How to Assess Emotional Intelligence During the Interview Process
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Assertive communication allows us to take responsibility for ourselves and our actions without judging or blaming other people.
Emotionally intelligent people know how to communicate ...
The emotionally intelligent person knows how to stay calm during stressful situations.
They don't make impulsive decisions and understand that in times of conflict the goal is a resolution.
Emotionally intelligent people make sure they understand what is being said before responding.
They also pay attention to the nonverbal details of a conversation. This prevents misunderstandings, allows the listener to respond properly and shows respect for the person they are speaking to.
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People with very low emotional intelligence will refuse to talk about their feelings because they aren't good at it. They may use vague language to describe how they feel, such as "I'm...
Emotions like fear or sadness feel bad. People with low emotional intelligence criticize themselves, thinking it is wrong to feel afraid. Or shameful to feel sad.
People with high emotional intelligence understand that if something feels bad doesn't mean it is bad. They treat themselves with compassion and kindness when they feel this way.
People with low emotional intelligence think they have to solve difficult emotions. They try to get rid of any painful feelings.
Emotionally intelligent people see emotions as messengers. They validate them even if they don't like the content of the message.
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It's the ability to accurately perceive your own and others’ emotions, to understand the signals that emotions send about relationships, and to manage your own and others’ emot...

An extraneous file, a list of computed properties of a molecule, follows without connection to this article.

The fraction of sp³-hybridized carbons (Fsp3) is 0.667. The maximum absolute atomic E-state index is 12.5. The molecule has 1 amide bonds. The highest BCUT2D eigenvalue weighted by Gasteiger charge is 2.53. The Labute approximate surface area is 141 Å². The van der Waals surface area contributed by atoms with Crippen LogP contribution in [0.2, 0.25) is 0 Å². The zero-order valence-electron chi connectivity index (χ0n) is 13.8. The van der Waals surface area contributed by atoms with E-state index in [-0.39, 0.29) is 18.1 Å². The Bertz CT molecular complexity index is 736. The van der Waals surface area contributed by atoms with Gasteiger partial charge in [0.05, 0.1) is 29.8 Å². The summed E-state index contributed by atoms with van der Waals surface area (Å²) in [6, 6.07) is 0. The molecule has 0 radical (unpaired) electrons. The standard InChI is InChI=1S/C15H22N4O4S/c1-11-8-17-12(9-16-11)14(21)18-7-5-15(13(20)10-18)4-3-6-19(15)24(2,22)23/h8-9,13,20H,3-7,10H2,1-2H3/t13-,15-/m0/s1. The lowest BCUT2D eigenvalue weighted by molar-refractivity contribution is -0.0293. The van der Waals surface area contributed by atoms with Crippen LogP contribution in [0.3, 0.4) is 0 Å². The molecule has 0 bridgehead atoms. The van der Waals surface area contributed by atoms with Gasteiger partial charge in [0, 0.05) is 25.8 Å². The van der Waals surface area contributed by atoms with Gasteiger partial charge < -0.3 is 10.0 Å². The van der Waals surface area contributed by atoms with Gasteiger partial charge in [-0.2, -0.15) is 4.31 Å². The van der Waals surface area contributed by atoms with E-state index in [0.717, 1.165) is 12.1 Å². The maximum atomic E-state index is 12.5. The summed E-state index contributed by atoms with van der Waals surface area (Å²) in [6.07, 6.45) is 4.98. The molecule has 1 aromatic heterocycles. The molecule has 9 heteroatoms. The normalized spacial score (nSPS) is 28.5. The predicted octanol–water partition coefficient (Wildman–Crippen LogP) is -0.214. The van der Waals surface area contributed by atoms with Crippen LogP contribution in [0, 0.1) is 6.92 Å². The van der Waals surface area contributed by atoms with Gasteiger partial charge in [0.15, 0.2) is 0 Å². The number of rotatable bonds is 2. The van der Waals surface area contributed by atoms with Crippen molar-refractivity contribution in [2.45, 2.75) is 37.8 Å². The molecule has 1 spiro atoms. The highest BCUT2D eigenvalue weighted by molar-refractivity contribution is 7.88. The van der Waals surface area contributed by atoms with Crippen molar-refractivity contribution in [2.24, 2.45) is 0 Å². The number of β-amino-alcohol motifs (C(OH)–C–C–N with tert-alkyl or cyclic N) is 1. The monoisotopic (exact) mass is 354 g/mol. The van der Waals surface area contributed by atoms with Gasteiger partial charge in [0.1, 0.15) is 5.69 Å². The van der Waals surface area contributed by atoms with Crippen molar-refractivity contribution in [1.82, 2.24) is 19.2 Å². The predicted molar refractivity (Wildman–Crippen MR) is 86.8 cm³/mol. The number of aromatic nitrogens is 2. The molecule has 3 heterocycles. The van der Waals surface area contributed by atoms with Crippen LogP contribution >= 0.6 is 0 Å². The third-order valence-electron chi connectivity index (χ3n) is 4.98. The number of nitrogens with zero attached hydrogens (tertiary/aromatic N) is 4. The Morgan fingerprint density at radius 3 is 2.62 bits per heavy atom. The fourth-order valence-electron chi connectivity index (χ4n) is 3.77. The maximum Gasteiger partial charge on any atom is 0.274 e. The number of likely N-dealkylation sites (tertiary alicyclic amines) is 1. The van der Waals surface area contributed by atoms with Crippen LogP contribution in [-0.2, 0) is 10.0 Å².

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EI means the mastery of emotional competencies.
That includes self-awareness, self-management, social awareness, and relationship management.
Emotional intelligence is the strongest predictor of performance.
Your emotional intelligence is the foundation for a host of critical skills—it impacts most everything you do and say each day.
Is the measure of an individual’s abilities to recognise and manage their emotions, and the emotions of other people, both individually and in groups.
There is no correlation between IQ and EQ scores.
IQ has no connection with how people understand and deal with their emotions and the emotions of others (EQ).
You simply can’t predict emotional intelligence based on how smart someone is.
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EQ is the ability to be able to recognize and regulate your own emotions, while also empathizing with others and maintaining an awareness of their reactions.
EQ can be developed with p...
Having a deep understanding of yourself provides you with more accurate perceptions of how you are coming across to others.
To increase your self-awareness, make an effort to reflect on your strengths, developmental opportunities, triggers, values, and the like so that you are intimately familiar with what makes you tick.
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EQ is the ability to objectively assess one’s own emotional state, avoid becoming emotionally compromised, being attentive to the emotional states of others, and being able to use all of this to...
EQ relates to many skills crucial for long-term success:
Without the ability to understand and engage with others on an emotional level, leaders are not as effective at producing results for the organization as a whole.
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